The research findings recount a story from a student at university in the Southeast of England about a sports team locking up a member of the feminist society in a coach toilet during a trip and then pelting her with pornography magazines. Another student who was president of the gender equality group at her university had taken time off from her studies due to mental issues as a result of the negative treatment she had received because of this role.
“Several close friends from our Feminist Society have been violently verbally attacked by a group of lads while having a drink in the student union bar for simply being from the feminist society,” another student from the Southeast said.
If there was any doubt as to whether lad culture is actually contributing to women’s continued oppression, the fact that it finds ways of punishing those women students who step up to lead the struggle for women’s equality surely quells it.
While it is disheartening and disturbing to hear about women students’ experiences of lad culture, abysmally, it is not surprising. Interestingly, as part of the literature review, the authors link the myth of women’s success to the roots of lad culture.
The idea that women have ‘made it’, at least in educational terms, is a common one. It is certainly true that women now make up the majority of students in higher education. They appear to have higher attainment than men students. This fact has contributed to the so-called crisis of masculinity which posits that there is an attack on men as society’s understanding of gender and gender roles changes.
The research found that lad culture can be seen, in part, as a response to this crisis of masculinity, as a culture that seeks to defend what were perceived to be masculine spaces, such as higher education. Having this context is incredibly important in order to understand the emergence of lad culture, and of course in order to understand that while we do not claim that all men participate in lad culture (or indeed, that no women do), it is still fundamentally a gendered issue.
And although it is not exclusive to university settings, it is very much a student issue as well, both because of the way that women’s statistical presence in higher education contributes to the myth of women’s success and campus culture’s inclusion of many elements (sports teams, student bars, online social networks) where lad culture seems to be able to thrive.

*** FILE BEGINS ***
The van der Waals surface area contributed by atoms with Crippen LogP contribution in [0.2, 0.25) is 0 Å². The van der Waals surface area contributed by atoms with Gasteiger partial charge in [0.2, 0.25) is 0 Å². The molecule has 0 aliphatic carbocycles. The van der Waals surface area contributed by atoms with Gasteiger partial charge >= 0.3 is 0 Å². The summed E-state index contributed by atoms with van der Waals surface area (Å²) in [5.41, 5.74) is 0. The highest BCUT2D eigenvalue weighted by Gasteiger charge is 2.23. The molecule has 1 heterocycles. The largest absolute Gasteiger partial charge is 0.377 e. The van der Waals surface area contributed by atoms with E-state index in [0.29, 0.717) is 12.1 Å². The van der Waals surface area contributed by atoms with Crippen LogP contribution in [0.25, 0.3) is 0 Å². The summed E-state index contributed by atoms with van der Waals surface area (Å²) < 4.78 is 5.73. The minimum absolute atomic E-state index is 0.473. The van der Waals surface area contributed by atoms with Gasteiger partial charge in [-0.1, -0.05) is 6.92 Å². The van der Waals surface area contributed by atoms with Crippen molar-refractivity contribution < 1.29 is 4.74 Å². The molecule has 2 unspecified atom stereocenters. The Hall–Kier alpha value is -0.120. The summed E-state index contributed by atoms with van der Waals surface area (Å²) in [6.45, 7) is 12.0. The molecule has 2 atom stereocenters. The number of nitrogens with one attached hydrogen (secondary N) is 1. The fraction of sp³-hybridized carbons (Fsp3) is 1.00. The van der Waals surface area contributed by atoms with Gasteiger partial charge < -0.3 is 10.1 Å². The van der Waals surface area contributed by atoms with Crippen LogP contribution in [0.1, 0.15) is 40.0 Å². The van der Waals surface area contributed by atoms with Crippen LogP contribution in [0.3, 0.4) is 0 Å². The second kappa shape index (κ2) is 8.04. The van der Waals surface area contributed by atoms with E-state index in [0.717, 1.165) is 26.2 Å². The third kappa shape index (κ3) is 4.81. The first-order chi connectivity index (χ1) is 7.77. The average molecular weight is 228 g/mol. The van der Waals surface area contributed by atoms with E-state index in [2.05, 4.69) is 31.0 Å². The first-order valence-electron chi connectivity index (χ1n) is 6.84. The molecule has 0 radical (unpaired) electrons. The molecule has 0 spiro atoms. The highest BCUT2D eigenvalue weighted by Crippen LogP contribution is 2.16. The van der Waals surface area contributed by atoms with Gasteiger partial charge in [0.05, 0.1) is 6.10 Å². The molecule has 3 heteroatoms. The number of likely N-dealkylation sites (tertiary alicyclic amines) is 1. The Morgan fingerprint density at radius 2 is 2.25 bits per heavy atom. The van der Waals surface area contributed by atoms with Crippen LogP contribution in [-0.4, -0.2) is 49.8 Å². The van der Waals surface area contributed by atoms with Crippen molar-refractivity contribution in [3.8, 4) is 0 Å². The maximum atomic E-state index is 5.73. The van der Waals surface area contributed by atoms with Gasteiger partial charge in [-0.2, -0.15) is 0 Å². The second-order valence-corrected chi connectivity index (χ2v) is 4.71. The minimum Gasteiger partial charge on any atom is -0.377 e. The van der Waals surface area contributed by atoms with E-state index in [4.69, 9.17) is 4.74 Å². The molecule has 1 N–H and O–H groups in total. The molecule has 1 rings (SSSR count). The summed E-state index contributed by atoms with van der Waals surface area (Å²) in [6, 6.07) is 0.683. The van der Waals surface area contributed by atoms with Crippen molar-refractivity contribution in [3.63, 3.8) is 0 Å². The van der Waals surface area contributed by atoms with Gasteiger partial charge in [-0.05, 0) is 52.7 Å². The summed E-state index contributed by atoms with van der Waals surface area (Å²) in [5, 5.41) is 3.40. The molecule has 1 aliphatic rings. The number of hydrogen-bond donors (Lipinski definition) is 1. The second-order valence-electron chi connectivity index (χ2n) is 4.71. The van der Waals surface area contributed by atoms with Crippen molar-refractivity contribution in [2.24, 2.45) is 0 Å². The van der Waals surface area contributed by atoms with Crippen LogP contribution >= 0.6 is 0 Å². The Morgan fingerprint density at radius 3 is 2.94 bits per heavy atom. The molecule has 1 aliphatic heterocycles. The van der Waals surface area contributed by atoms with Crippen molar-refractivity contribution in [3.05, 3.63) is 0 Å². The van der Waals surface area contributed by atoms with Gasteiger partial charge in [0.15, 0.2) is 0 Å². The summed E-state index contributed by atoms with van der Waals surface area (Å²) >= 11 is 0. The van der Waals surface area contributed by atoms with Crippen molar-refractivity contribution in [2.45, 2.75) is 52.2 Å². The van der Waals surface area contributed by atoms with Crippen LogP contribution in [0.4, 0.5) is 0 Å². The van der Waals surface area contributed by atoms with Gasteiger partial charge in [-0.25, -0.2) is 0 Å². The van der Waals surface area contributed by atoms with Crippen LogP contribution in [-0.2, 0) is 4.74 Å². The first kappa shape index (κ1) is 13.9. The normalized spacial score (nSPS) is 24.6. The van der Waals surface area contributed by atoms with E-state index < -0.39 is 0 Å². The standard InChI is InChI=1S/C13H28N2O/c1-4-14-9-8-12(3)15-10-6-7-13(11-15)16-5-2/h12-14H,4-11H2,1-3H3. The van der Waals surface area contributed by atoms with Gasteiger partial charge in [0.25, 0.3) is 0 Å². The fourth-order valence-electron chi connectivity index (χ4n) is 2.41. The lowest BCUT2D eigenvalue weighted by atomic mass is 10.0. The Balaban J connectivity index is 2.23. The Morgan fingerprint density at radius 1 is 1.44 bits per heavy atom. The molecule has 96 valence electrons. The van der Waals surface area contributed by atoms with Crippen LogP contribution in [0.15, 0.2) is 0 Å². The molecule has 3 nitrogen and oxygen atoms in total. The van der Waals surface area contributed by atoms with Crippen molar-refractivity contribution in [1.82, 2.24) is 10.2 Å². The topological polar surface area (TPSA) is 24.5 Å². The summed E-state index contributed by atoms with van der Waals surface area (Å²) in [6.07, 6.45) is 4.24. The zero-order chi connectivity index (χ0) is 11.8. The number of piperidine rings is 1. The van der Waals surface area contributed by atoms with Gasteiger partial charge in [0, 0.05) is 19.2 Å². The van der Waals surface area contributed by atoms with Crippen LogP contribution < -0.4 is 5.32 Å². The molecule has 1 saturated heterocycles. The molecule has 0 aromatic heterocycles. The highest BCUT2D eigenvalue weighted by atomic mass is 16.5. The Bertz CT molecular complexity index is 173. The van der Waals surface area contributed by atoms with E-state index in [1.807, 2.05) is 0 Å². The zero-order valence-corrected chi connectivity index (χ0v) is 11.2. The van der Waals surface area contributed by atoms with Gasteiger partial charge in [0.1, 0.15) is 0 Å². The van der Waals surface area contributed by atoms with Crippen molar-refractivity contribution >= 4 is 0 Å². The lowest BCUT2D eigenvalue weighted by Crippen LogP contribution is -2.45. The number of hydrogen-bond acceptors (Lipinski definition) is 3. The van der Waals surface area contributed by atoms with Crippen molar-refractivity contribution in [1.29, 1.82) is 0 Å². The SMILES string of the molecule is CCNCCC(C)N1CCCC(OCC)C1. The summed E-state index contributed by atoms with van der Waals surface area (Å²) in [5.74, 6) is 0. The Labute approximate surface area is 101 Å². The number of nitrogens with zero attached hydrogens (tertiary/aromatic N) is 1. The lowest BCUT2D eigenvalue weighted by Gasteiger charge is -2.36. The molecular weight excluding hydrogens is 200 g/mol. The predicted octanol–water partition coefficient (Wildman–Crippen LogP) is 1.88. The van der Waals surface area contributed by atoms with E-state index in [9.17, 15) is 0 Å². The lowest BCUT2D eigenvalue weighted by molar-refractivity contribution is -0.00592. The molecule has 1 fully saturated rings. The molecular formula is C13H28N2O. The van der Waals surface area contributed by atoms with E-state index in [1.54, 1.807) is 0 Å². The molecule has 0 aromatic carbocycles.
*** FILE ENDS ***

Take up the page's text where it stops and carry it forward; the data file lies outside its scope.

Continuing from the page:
As the literature review points out, “There is no mention of women’s issues in current higher education policy, and gender equality policy, including the most recent framework around violence against women and girls, also makes no specific reference to women students.”
There is a danger that women students will slip through the gaps in these policies and that the myth of women’s success in higher education will continue to mean that the very real issues facing women students are not addressed.
NUS, the Everyday Sexism Project, Equality Challenge Unit and relevant Higher Education organisations – Universities UK (UUK), the Association of Manager of Student Services in Higher Education (AMOSSHE) and the British Universities and Colleges Sports (BUCS) – are calling on Women and Equalities Minister Jo Swinson to convene a summit on lad culture and how government and the higher education sector can respond to it.
Ultimately, all those who have had a role to play in allowing lad culture to thrive in higher education — including universities, students’ unions, and even NUS — need to be involved in figuring out how we can respond to it. We hope to work with all stakeholders to develop a national strategy that will lay out a clear path to tackling lad culture and creating a safer, more positive, more empowering culture on our campuses.
The letter to Jo Swinson urges her to convene a summit of relevant organisations to create an action plan to tackle lad culture. It’s not big, it’s not clever; it’s demeaning, it’s sexist and it’s going to change.
First image of two female students at a Student Women’s Association stall, uploaded by Flickr user UMaineStudentAffairs. Second image of a campus clothesline project, showing one of the t-shirts. T-shirt reads: “HE HITS ON GIRLS. HE HITS GIRLS.” Image uploaded by Flickr user UMaineStudentAffairs.